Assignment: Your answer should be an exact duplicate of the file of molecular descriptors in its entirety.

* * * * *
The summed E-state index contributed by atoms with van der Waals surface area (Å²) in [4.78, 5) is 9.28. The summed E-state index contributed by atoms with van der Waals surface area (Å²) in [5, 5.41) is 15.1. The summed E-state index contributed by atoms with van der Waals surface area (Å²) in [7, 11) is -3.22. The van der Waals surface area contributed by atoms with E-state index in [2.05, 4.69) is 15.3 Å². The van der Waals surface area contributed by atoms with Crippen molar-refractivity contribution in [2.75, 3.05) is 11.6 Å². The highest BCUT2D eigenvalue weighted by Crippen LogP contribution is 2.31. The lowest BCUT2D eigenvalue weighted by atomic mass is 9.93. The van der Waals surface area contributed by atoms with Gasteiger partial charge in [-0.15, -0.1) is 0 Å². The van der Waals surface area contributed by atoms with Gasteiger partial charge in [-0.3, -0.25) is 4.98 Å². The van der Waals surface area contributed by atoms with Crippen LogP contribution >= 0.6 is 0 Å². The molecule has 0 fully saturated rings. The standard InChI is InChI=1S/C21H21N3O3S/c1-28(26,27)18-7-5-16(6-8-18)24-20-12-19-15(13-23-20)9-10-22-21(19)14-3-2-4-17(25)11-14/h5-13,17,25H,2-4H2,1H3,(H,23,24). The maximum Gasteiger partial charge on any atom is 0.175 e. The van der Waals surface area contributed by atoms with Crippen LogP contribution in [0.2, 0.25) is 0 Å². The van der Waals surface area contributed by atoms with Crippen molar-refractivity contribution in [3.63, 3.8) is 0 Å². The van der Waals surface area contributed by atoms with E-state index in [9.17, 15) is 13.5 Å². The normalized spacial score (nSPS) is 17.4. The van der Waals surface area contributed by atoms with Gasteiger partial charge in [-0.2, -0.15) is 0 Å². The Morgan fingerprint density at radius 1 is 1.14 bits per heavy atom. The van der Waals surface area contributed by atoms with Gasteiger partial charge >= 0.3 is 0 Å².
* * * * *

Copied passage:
The summed E-state index contributed by atoms with van der Waals surface area (Å²) in [4.78, 5) is 9.28. The summed E-state index contributed by atoms with van der Waals surface area (Å²) in [5, 5.41) is 15.1. The summed E-state index contributed by atoms with van der Waals surface area (Å²) in [7, 11) is -3.22. The van der Waals surface area contributed by atoms with E-state index in [2.05, 4.69) is 15.3 Å². The van der Waals surface area contributed by atoms with Crippen molar-refractivity contribution in [2.75, 3.05) is 11.6 Å². The highest BCUT2D eigenvalue weighted by Crippen LogP contribution is 2.31. The lowest BCUT2D eigenvalue weighted by atomic mass is 9.93. The van der Waals surface area contributed by atoms with Gasteiger partial charge in [-0.15, -0.1) is 0 Å². The van der Waals surface area contributed by atoms with Gasteiger partial charge in [-0.3, -0.25) is 4.98 Å². The van der Waals surface area contributed by atoms with Crippen LogP contribution >= 0.6 is 0 Å². The molecule has 0 fully saturated rings. The standard InChI is InChI=1S/C21H21N3O3S/c1-28(26,27)18-7-5-16(6-8-18)24-20-12-19-15(13-23-20)9-10-22-21(19)14-3-2-4-17(25)11-14/h5-13,17,25H,2-4H2,1H3,(H,23,24). The maximum Gasteiger partial charge on any atom is 0.175 e. The van der Waals surface area contributed by atoms with Crippen LogP contribution in [0.2, 0.25) is 0 Å². The van der Waals surface area contributed by atoms with Crippen molar-refractivity contribution in [3.63, 3.8) is 0 Å². The van der Waals surface area contributed by atoms with E-state index in [9.17, 15) is 13.5 Å². The normalized spacial score (nSPS) is 17.4. The van der Waals surface area contributed by atoms with Gasteiger partial charge in [-0.2, -0.15) is 0 Å². The Morgan fingerprint density at radius 1 is 1.14 bits per heavy atom. The van der Waals surface area contributed by atoms with Gasteiger partial charge >= 0.3 is 0 Å².